Perhaps he was making too much of a few vague sentences from a child; maybe it was coincidence. But Sharone’s simple description was exactly right. He had been more open to the Savior on Brogan’s boat than ever before, and ‘open’ was the word he would have chosen to describe it. But he had not spoken of that event, or of the Savior’s anger, to anyone. It seemed too precisely the message he needed to hear for mere coincidence, for a misunderstanding of ordinary childish babble. And her reaction of childish glee after he contacted the Savior again suggested she had knowledge that could come from but one source.
Mrs. Whittaker was amazed and disbelieving, however. Neither her family nor her husband’s had any record of a Blessed member, but that could mean the gift had skipped too many generations for their genealogy to trace back to it. That was not improbable: all the nobles of Newlant were descended from saints, but many noble families had not had a Blessed in generations. She remained dubious, but agreed to have Sharone tested. Testing for a Blessing of healing minds or bodies, or one for plants, was a simple matter: a known Blessed watched the subject touch a person or plant afflicted by a demon, and would see if the subject cast the demon out. Casting out demons was instinctive: an infant Blessed would do it. Nikola could not imagine how Sharone could possess a Blessing for minds and still have become demon-ridden, but this situation was peculiar enough that he thought it best to test her anyway. A Blessing for plants might explain how she’d gotten the door off its hinges in Anverlee Manor a couple of weeks ago: that Blessing allowed one to shape wood and other plant matter. Although removing the door did not seem like something the Savior would have assisted in doing. Blessings for stone could not be tested in infancy, but usually those Blessed would use their Blessing instinctively to shape stone at some point in early childhood.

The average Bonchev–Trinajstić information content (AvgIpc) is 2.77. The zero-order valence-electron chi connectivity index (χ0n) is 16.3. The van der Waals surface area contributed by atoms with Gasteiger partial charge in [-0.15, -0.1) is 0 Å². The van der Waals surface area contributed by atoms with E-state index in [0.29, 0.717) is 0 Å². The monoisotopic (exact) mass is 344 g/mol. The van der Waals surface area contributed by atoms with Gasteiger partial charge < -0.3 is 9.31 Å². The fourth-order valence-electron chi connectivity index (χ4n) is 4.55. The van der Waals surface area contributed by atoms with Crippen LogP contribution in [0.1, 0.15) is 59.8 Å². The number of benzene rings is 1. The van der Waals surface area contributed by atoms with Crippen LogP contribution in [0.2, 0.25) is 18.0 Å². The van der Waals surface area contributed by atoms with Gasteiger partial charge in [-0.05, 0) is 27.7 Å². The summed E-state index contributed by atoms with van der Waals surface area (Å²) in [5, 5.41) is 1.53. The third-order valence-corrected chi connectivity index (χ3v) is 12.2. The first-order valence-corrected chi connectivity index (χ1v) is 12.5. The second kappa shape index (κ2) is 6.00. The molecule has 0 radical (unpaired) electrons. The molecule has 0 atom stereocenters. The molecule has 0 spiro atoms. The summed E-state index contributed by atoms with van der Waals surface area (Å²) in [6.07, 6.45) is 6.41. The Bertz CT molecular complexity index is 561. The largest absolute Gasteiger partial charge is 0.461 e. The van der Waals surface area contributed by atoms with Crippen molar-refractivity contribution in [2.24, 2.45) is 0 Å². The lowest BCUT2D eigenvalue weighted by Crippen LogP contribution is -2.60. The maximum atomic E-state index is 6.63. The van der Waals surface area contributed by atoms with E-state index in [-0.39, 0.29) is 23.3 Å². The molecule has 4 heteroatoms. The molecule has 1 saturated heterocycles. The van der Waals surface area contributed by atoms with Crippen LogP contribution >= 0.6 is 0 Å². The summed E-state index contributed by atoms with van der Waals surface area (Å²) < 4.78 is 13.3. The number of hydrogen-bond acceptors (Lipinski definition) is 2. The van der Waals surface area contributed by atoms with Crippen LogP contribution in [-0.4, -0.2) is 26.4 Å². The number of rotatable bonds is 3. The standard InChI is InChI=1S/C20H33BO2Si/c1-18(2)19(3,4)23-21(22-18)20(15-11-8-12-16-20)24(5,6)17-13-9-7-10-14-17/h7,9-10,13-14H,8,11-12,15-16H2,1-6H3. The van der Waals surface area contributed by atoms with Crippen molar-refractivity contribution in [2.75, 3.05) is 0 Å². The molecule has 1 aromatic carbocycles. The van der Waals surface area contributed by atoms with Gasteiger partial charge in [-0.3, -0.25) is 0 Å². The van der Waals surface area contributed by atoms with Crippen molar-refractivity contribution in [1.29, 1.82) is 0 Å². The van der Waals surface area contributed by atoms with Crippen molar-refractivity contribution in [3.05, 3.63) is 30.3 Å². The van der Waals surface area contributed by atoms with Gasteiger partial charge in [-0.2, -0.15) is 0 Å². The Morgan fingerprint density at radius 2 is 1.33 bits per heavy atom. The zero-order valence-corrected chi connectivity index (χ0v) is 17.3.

He gave Mrs. Whittaker a note of introduction and recommendation to take to the Gracehaven infirmary for Sharone’s testing, and said he would contact them regarding mind-healing testing. Nik was optimistic that he would be able to do that himself, but he did not want to commit to it yet.
After the two left, he lay down on the couchbed in his workroom and let the Savior’s power wash through his own mind, shaping and adjusting it to smooth away the jagged edges of trauma that were inflicting such violence on his mindshapes. He coaxed his inflamed anxiety and sense of fear back to proper size and shape.
When he had finished, Nik felt not only restored but invigorated, like himself again. The person who had been cowering in this drafty disreputable cottage, unable to face his nearest relations, was a stranger to him. Anthser was lounging on the floor watching as he emerged from the trance. “Everything all right, m’lord?”
Nik laughed aloud, sitting up and reaching to ruffle the greatcat’s tilted ears. “Yes. Everything is, at last, all right. Would you tell my parents I’ll be up for dinner? It’s not past dinner time, is it?”
The black greatcat spread his whiskers. “Nope.”
“Splendid. I’d like the furniture returned to the house, too. I daresay I am done living in exile.” He regarded the squalid room with a mixture of revulsion and regret. The place reminded him unpleasantly of his incapacity the last several days, but it was also quiet, private, and a haven from his parents. Being sane again meant he should be able to handle them, but that didn’t mean it would be pleasant.
Anthser rose, nosing at Nik’s head with whiskers spread and ears relaxed in pleasure. “You sure about that, m’lord?”
Nik smiled, stroking Anthser’s neck. “Oh yes.” Whatever its flaws, it would be good to return to normal.